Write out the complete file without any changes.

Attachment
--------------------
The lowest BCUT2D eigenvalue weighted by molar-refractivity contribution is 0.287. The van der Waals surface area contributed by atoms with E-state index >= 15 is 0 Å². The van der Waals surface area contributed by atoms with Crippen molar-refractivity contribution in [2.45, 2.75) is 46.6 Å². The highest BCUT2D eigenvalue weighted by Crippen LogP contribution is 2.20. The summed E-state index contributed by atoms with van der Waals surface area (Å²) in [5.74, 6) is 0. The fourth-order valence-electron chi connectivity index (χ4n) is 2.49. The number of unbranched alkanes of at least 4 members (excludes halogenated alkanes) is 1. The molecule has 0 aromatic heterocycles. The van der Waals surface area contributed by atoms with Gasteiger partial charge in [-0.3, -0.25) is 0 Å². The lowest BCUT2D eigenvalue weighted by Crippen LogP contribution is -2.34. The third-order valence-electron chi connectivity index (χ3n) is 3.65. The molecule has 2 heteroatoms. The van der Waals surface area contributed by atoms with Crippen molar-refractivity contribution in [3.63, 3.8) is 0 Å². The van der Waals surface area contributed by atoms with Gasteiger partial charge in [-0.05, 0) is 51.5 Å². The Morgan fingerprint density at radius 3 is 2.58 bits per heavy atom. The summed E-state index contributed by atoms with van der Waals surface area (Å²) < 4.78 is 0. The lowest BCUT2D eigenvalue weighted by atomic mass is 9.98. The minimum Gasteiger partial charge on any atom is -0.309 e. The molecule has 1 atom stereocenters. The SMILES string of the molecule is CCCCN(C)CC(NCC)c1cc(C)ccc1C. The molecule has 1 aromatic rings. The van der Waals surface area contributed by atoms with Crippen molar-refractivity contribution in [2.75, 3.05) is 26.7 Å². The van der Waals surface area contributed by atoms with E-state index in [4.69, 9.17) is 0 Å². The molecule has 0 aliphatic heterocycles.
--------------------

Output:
The lowest BCUT2D eigenvalue weighted by molar-refractivity contribution is 0.287. The van der Waals surface area contributed by atoms with E-state index >= 15 is 0 Å². The van der Waals surface area contributed by atoms with Crippen molar-refractivity contribution in [2.45, 2.75) is 46.6 Å². The highest BCUT2D eigenvalue weighted by Crippen LogP contribution is 2.20. The summed E-state index contributed by atoms with van der Waals surface area (Å²) in [5.74, 6) is 0. The fourth-order valence-electron chi connectivity index (χ4n) is 2.49. The number of unbranched alkanes of at least 4 members (excludes halogenated alkanes) is 1. The molecule has 0 aromatic heterocycles. The van der Waals surface area contributed by atoms with Gasteiger partial charge in [-0.3, -0.25) is 0 Å². The lowest BCUT2D eigenvalue weighted by Crippen LogP contribution is -2.34. The third-order valence-electron chi connectivity index (χ3n) is 3.65. The molecule has 2 heteroatoms. The van der Waals surface area contributed by atoms with Crippen molar-refractivity contribution in [3.63, 3.8) is 0 Å². The van der Waals surface area contributed by atoms with Gasteiger partial charge in [-0.05, 0) is 51.5 Å². The Morgan fingerprint density at radius 3 is 2.58 bits per heavy atom. The summed E-state index contributed by atoms with van der Waals surface area (Å²) < 4.78 is 0. The lowest BCUT2D eigenvalue weighted by atomic mass is 9.98. The minimum Gasteiger partial charge on any atom is -0.309 e. The molecule has 1 atom stereocenters. The SMILES string of the molecule is CCCCN(C)CC(NCC)c1cc(C)ccc1C. The molecule has 1 aromatic rings. The van der Waals surface area contributed by atoms with Crippen molar-refractivity contribution in [2.75, 3.05) is 26.7 Å². The van der Waals surface area contributed by atoms with E-state index in [4.69, 9.17) is 0 Å². The molecule has 0 aliphatic heterocycles.